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Invest Europe
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Invest Europe supports the Commission’s (EC) work to ensure that material sustainability factors are assessed, consistently taken into account and disclosed by institutional investors and asset managers. However, it is crucial that an accepted definition of “sustainability” (eg Brundtland report) is used and the scope captures all aspects of sustainability (climate change, environment, social & governance). We should be careful not to favour certain components over others, thus creating distortions and new forms of unsustainable finance. There also needs to be clarity on what is meant by the concept of “material” sustainability. We would assume that this encompasses material business risks (eg sustainable supply chain risks) as well as material opportunities (eg new or disruptive sustainability services or technologies). Even disruptive/beneficial technologies can present material sustainability risks/opportunities that need to be understood and managed.
We recognize the (fiduciary) duty of institutional investors and asset managers to incorporate sustainability factors in their investment decisions and monitoring as such factors may have a long-term impact on value creation and destruction and/or where beneficiaries on whose behalf the investor or manager is acting may have actively indicated that sustainability should be taken into account. It is important that sustainability is not only looked at in the context of non-financial factors: considering sustainability issues can be entirely consistent with the exercise of fiduciary duty.
However, it is up to asset managers and asset owners (the two groups are not the same) to decide how they do it given that they might have different (responsible) investment approaches, clients (retail & institutional) and beneficiaries, and operate under different (national) legislation. They should be (made) transparent about their approach towards their clients and other stakeholders.
Further thought should be given as to whether to pursue non-legislative or legislative action. Recognising that both options have merits, there are some issues that ought to be considered: 1) We believe that the EC’s work could be valuable so long as it is permissive (i.e. it clarifies that certain types of asset managers may take account of sustainability considerations as part of their fiduciary duties) and provides guidance (perhaps pointing to evidence that sustainability issues are likely to have an impact on long-term value); 2) Actual legislation if, ultimately, required will need to be carefully thought through to ensure it is fit for purpose, practical and workable within a private equity (PE) context. Hence, we welcome the EC's systemic approach and objective to understand both the individual & cumulative effects of any potential policy options; 3) As these are still relatively early days in the integration of sustainability in fiduciary duty, a legislative approach risks hard-wiring solutions that might not ultimately be the best.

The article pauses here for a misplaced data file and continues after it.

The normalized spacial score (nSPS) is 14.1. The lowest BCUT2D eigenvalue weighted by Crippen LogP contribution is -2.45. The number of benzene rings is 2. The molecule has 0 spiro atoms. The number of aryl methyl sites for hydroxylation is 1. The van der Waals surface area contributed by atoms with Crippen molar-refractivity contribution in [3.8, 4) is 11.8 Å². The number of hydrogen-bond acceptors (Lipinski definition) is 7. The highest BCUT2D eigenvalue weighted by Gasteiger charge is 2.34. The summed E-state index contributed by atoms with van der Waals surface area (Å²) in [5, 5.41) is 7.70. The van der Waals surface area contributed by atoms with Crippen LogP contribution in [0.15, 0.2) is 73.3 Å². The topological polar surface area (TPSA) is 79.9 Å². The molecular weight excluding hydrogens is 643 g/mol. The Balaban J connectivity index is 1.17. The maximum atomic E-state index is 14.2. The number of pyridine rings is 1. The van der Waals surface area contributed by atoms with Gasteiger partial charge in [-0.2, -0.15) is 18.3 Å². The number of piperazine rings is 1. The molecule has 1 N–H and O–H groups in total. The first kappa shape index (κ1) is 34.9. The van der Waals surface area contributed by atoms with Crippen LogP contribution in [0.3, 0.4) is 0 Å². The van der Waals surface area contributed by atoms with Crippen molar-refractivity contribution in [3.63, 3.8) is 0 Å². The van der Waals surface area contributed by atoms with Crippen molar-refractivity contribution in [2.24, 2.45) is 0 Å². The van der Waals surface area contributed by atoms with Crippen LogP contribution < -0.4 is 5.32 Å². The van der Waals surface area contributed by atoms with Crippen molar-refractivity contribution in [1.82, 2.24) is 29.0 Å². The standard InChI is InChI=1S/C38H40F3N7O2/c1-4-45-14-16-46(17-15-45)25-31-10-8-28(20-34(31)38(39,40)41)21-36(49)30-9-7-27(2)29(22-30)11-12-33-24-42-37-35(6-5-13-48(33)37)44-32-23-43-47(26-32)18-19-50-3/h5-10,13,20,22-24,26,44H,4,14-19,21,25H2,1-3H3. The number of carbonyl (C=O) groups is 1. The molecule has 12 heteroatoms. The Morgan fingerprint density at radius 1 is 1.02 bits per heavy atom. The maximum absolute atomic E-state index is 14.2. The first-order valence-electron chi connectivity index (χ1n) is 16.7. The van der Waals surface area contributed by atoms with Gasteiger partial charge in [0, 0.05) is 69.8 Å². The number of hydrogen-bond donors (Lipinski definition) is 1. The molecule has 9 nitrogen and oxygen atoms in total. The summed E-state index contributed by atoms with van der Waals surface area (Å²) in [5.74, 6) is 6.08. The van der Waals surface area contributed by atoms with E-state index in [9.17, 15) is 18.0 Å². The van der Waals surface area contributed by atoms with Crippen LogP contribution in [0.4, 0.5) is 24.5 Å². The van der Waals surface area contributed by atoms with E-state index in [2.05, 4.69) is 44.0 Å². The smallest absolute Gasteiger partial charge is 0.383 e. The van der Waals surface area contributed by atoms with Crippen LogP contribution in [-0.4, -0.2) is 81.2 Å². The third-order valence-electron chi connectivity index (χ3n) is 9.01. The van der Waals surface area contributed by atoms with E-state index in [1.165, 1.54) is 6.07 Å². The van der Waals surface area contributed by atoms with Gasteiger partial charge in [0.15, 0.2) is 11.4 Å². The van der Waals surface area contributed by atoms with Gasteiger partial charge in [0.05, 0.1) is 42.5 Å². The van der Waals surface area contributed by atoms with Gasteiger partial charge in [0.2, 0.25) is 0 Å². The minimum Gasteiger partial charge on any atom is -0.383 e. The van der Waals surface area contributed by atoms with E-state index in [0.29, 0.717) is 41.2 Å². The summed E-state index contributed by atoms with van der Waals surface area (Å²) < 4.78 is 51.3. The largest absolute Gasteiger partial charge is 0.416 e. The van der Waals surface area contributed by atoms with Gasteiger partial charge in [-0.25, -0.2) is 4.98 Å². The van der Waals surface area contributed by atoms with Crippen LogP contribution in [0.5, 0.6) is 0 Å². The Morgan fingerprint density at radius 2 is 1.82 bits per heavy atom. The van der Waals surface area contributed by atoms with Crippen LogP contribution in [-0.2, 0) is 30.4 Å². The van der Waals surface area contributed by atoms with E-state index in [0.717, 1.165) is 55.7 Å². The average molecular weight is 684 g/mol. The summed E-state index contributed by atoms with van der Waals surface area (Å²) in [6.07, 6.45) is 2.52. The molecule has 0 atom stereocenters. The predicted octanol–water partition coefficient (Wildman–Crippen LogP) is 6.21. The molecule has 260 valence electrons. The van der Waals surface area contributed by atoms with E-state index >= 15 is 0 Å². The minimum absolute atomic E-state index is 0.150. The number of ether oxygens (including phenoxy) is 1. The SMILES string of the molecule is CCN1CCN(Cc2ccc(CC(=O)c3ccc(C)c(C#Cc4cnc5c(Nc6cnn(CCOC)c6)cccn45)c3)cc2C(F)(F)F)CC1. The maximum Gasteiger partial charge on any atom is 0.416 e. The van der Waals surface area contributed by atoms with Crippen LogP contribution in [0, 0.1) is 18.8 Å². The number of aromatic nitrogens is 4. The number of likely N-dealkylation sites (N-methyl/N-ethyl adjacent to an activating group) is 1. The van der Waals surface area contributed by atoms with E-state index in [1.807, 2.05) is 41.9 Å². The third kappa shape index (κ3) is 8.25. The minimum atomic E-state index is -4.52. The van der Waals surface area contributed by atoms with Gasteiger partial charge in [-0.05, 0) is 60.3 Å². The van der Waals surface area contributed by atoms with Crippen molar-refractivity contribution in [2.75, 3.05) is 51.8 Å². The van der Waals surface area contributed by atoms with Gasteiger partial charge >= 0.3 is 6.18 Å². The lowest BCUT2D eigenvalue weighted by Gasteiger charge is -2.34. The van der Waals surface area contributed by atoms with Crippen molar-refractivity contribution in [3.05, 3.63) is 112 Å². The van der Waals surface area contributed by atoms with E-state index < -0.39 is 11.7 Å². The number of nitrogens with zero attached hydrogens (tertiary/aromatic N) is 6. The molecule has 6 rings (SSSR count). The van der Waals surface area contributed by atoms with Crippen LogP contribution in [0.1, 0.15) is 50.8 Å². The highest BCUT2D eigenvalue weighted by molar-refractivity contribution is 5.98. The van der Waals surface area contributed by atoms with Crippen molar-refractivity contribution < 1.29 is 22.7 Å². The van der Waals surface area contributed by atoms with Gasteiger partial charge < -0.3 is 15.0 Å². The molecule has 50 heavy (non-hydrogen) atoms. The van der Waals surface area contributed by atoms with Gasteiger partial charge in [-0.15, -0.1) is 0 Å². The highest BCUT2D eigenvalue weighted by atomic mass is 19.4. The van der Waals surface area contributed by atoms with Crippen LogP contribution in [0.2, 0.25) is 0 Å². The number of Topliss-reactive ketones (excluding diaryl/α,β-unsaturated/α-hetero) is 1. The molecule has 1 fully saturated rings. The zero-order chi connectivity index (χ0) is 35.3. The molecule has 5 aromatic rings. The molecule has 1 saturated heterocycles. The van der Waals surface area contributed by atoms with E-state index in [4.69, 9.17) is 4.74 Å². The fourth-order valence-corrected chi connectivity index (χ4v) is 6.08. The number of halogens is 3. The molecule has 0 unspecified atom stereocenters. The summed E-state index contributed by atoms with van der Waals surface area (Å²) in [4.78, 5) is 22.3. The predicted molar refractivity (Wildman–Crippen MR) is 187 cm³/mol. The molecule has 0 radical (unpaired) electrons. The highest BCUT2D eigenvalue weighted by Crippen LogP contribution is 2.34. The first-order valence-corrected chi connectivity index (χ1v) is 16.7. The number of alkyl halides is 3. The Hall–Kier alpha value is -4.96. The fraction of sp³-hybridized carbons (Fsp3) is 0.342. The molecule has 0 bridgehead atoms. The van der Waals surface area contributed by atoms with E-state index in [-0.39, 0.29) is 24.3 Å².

One single solution, disregarding the breadth/variety of practitioners, perspectives and market practices covered by the target audience, would not be appropriate. PE has a specific business model that makes it well suited to integrating and managing ESG matters (see the Professional Standards Handbook & other guidance in the Responsible Investment Bibliography). Especially in a broader context of a diversified portfolio, the EC should take account of the specific characteristics of different asset classes when potentially prescribing how to integrate sustainability in pre-investment and post-investment periods.
Asset managers (and the financial sector more generally) cannot be expected to deliver a sustainable economy on its own. If tax & regulatory policies better reflect the full social costs of certain activities, then it will be much easier for asset managers to allocate resources in a way that is sustainable but they need those signals to come from public policy.

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